Concerned about how your food ends up looking and tasting after delivery? You should be! To help you learn about getting your dishes to survive the delivery ride without losing too much of their quality, we compiled a short video of 3 chefs sharing their solutions for common food delivery problems.
Here are their quick tips on how to improve the preparation of these 3 different dishes:
Dish 1: Noodles
“As I was trying to toss the noodles with the sauce, I can see there is a lot of clumping.” — Choo San Quek, Founder of Qi Philosophy café
Chef Hack 1: Add extra oil after cooking to prevent noodles from clumping. Include side dishes like soup for customers to add when noodles are too dry.
“Noodles tend to get soggier for takeout.” — Kelly Wong, Founder of Wong Kee Wanton Noodles
Chef Hack 2: To ensure that the noodles stay firm, shock them in cold water to retain texture and stop them from cooking further. Then, package soups and sauces on the side.
Dish 2: Chicken Wings and Fries
“With melted cheese on top, everything becomes soggy.” — Lucas Ter, Chef-Owner of The Pipe District Bistro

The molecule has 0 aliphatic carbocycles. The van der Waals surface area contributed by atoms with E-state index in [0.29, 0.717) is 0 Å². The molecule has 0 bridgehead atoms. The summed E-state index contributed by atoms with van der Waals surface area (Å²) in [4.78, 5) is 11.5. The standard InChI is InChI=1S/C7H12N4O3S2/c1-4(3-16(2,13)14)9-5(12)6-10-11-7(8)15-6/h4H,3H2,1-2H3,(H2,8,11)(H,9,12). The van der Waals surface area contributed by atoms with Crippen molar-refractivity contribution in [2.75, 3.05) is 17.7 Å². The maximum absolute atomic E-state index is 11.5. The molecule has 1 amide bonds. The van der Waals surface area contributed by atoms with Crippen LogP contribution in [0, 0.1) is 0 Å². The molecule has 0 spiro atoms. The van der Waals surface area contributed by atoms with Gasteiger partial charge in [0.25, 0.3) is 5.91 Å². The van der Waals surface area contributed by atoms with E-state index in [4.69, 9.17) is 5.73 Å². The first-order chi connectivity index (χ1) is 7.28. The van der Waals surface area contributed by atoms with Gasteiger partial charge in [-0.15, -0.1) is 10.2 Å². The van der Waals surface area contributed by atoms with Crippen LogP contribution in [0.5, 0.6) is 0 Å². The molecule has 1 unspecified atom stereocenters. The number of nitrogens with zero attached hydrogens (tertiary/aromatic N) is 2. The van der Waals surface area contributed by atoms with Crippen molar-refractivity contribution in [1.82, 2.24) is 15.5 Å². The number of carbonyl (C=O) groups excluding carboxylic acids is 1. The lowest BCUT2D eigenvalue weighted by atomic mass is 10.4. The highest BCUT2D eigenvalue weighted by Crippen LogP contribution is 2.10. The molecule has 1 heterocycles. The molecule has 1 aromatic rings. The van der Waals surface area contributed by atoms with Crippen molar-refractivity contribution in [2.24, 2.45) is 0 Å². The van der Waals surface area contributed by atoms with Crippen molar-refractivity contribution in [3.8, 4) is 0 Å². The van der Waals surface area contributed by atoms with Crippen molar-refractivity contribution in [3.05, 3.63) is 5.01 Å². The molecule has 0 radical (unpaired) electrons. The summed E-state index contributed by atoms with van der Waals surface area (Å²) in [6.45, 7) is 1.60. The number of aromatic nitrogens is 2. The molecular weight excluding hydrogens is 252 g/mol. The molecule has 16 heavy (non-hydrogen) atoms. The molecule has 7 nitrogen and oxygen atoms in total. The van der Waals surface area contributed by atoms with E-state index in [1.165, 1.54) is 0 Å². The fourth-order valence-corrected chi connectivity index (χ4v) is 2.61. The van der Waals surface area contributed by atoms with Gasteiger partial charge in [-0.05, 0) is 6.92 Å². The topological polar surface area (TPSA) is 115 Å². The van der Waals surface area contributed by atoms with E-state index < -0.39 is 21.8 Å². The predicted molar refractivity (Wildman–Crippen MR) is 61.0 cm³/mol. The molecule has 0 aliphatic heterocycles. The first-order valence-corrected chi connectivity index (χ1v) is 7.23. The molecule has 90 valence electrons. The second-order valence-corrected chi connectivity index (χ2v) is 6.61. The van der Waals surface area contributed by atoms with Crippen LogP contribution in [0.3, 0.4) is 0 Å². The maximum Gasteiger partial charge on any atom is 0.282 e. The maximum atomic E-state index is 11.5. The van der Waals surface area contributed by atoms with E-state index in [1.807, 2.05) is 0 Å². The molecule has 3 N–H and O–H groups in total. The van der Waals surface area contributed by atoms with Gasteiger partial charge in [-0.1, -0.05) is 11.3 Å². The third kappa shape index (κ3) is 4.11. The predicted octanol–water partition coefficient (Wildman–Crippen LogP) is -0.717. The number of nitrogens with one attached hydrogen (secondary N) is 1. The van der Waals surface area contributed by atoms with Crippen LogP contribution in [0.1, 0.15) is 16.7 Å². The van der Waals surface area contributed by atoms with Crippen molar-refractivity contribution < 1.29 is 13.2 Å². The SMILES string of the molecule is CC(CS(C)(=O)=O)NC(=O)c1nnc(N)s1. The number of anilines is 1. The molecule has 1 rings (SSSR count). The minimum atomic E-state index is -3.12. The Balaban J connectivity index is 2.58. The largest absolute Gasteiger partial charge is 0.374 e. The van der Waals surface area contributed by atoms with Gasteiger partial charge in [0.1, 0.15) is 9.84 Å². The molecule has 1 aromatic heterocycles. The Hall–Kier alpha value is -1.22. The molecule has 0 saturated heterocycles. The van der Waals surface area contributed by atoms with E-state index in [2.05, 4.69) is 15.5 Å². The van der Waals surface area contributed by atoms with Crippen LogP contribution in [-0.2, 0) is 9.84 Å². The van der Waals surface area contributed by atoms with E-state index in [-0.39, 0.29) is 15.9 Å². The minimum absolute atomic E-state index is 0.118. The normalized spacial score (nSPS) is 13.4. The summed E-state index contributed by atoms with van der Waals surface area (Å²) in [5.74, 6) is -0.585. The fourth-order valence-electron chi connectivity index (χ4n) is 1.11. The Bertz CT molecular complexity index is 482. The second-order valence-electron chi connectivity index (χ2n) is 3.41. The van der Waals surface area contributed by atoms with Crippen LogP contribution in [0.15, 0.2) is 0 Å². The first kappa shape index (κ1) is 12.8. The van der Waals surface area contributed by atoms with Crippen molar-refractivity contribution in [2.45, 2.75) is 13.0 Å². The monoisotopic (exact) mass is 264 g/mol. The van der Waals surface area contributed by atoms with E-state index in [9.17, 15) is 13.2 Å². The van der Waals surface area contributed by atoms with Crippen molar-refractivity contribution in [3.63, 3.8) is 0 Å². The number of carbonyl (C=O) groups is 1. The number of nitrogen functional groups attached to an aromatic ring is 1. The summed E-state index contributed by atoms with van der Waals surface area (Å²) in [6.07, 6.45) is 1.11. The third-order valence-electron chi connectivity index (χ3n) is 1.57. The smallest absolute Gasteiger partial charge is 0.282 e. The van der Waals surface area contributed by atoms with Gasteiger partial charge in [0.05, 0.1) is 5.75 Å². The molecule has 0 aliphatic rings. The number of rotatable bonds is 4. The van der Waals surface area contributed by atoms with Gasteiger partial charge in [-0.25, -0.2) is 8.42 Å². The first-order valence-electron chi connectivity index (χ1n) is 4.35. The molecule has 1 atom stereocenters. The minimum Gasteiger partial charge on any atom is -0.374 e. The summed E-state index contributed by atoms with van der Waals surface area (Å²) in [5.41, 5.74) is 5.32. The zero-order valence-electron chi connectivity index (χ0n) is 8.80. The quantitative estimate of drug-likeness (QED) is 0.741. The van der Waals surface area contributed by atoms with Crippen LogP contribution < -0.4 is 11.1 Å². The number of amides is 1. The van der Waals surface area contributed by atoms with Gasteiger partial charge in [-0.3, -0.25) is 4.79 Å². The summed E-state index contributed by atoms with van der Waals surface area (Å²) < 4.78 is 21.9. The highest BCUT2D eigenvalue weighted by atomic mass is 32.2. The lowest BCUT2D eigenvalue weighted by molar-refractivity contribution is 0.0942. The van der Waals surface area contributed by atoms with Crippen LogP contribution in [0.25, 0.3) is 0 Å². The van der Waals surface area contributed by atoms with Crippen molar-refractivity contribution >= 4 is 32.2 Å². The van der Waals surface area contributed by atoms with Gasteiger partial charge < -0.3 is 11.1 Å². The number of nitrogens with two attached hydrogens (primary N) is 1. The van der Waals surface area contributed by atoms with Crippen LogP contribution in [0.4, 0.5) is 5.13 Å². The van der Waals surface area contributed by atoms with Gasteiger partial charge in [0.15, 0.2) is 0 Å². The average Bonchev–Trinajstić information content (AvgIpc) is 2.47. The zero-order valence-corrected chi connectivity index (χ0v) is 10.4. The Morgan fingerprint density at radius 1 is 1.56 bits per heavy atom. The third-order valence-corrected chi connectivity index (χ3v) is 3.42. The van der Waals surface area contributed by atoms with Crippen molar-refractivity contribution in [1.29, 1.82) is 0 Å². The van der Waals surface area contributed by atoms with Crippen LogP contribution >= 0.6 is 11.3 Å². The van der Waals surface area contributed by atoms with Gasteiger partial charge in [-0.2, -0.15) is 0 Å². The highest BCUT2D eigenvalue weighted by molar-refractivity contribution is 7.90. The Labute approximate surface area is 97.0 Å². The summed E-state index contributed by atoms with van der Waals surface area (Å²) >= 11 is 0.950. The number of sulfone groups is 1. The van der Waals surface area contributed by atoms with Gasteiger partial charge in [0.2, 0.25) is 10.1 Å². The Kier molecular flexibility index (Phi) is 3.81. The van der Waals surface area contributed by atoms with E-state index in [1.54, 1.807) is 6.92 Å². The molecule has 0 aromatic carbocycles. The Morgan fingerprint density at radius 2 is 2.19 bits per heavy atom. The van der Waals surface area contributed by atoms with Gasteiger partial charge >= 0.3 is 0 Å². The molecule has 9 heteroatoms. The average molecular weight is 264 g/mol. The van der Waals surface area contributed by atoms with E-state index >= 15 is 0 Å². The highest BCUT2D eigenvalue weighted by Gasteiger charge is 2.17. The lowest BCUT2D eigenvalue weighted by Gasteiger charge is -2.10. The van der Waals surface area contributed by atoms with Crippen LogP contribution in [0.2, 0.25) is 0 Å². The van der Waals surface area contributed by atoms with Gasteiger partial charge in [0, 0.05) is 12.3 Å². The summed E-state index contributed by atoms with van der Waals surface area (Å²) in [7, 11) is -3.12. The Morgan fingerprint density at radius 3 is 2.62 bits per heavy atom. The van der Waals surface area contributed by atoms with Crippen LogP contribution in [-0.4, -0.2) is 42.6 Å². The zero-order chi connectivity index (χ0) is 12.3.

Chef Hack 1: Paper boxes are more absorbent than plastic, reducing the amount of moisture fried food will absorb. Add-ons and sauces should be separated. Boost the popularity of your dish with a trendy Salted Egg Dip!
“The flavour of the chicken wings is still there, but the texture is compromised during the travel time.” — Lucas Ter, Chef-Owner of The Pipe District Bistro
Chef Hack 2: To ensure crispiness, dry out the crust further by cooking for longer or double-frying. Add a tablespoon of vinegar—some chefs swear by it. For added consistency and a glossy sheen, try coating with Knorr Rock Sugar Honey Sauce.
Dish 3: Meatball Pasta
“I think if I was at the restaurant, I might have more room to mix and stir my noodles, but in this takeaway box, I don’t have ample space.” — Kelly Wong, Founder of Wong Kee Wanton Noodles
Chef Hack 1: Use the right shape and materials for packaging. Flat, shallow boxes work well for pasta dishes. Compact boxes make it difficult to stir the sauce and cause uneven dissipation of heat that overcooks certain parts.
“Even though we don’t intend for condensation to happen, it is a by-product of the delivery process. It tends to dilute and affect the taste of the dish.” — Choo San Quek, Founder of Qi Philosophy Café
Chef Hack 2: To reduce condensation, try a concentrated tomato sauce like Knorr Pronto Tomato to ensure the flavour stays rich and intense, without the additional moisture from whole, peeled or chopped tomatoes.